Instead of lobbying Congress, the NCAA should embrace the free market

Instead of lobbying Congress, the NCAA should embrace the free market

College football celebrations will be in full swing on Saturday when teams begin the 2022 season, but there is one tradition that must end — the NCAA insisted its players are amateurs. Players are now free to earn money from Name, Image, and Likeness (NIL) contracts but NCAA policies prevent them from achieving their full market potential. Federal policymakers should resist calls to legislate these misguided rules and the NCAA should embrace the free market instead.

With annual revenues in excess of $18.7 billion, college sports are big business. The Power Five schools alone—69 programs competing in the NCAA’s most prestigious conferences—earn about $8.3 billion annually from various sources, such as the new seven-year, $1.2 billion annual Big Ten Media Deal.

But the players receive nothing in the form of wages, despite the fact that the average economic value of a Power Five football player is estimated at $1.3 million over four years of teamwork. This is because the NCAA has long considered athletes to be amateurs, not professionals, and strictly prohibits most forms of compensation and threatens players and programs with severe penalties for violating its bylaws.

That model took a beating in the NCAA’s decision against Alston last year, when Supreme Court Justice Brett Kavanaugh’s opinion raised antitrust concerns, stating that “the NCAA business model would be wholly illegal in almost any other industry in America.” While the unanimous decision was limited in scope, finding the NCAA could not limit education-related payments to athletes, Kavanaugh cautioned against a “late course correction.”

Alston’s decision prompted the NCAA to create a temporary NIL policy and at least 28 states have passed laws enshrining the rights of collegiate athletes to NIL compensation so they can pursue endorsement deals, autograph sales and other money-making projects previously blocked by the NCAA. But the NIL Temporary Policy and NCAA Guidelines stick to its fanciful story, making it difficult for players to get the best deals possible.

Notably, the NCAA still prohibits recruits from communicating with third-party enhancers, and NIL agreements cannot be tied to enrollment in a specific organization. This makes it difficult to shop for the best deal and has led to unilateral contracts with unfavorable terms for athletes, according to reports from The Athletic. Under the rules, deals must be based on the value each player brings to the NIL agreement, which means they can’t get extra cash just because they’re a star quarterback or a missionary recruit.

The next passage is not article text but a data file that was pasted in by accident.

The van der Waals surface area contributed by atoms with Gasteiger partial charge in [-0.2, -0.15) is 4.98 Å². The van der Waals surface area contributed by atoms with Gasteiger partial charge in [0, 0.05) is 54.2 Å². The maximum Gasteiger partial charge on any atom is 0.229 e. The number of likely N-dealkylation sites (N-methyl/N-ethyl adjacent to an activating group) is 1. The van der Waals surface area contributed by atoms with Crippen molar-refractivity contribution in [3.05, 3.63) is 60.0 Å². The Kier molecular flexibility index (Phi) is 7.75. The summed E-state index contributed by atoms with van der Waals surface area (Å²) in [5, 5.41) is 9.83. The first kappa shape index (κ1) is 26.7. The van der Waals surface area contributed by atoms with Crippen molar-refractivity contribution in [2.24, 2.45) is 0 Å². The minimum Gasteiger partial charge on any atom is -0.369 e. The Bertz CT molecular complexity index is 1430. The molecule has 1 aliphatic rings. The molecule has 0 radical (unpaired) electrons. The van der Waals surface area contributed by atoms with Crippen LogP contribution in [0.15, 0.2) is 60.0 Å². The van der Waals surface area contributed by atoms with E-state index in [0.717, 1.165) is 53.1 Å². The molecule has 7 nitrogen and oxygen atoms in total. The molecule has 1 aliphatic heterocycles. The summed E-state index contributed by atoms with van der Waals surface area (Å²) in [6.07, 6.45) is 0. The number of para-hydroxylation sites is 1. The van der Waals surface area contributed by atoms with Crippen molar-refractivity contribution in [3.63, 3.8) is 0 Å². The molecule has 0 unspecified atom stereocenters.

The NCAA appears very intent on determining how much players can earn from the NIL, claiming that the rules promote competitive balance by putting schools on an equal playing field for recruits. But given that donations account for 24 percent of Power Five college athletes’ earnings, they likely don’t want to compete for the $2 billion funding pie that helps fund cutting-edge facilities, multimillion-dollar salaries, and expanding bureaucracies.

For example, the University of Alabama is upgrading $600 million to its athletics facilities and recently awarded Nick Saban a $93.6 million contract. While boosters have plenty of cash to throw in, NIL deals can eat up sports departments’ budgets, threatening their lavish status quo.

But the NCAA knows its rules may be on shaky legal grounds, which is why it is lobbying Congress for a federal policy that would preserve its monopoly. Ultimately, they seek an antitrust waiver to prevent an attack from lawsuits once they begin imposing NIL restrictions with penalties and other penalties.

For anyone who spends their fall Saturdays watching football, inviting the likes of House Speaker Nancy Pelosi (D-Calif.) and Senate Majority Leader Chuck Schumer (DN.Y.) to organize college sports is a recipe for disaster. Americans need less politics – not more – in their lives. But more importantly, the federal legislation would likely codify an unfair player-defaulting system in favor of the NCAA and its 1,100 member colleges and universities.

Rather than seeking solutions for Washington, the NCAA should embrace the free market by allowing promoters and players to agree to whatever financial terms suit them best. This is how society organizes itself and team athletes should be no different.

Aaron Smith is Director of Education Policy at Reason Foundation. Follow him on Twitter Tweet embed.

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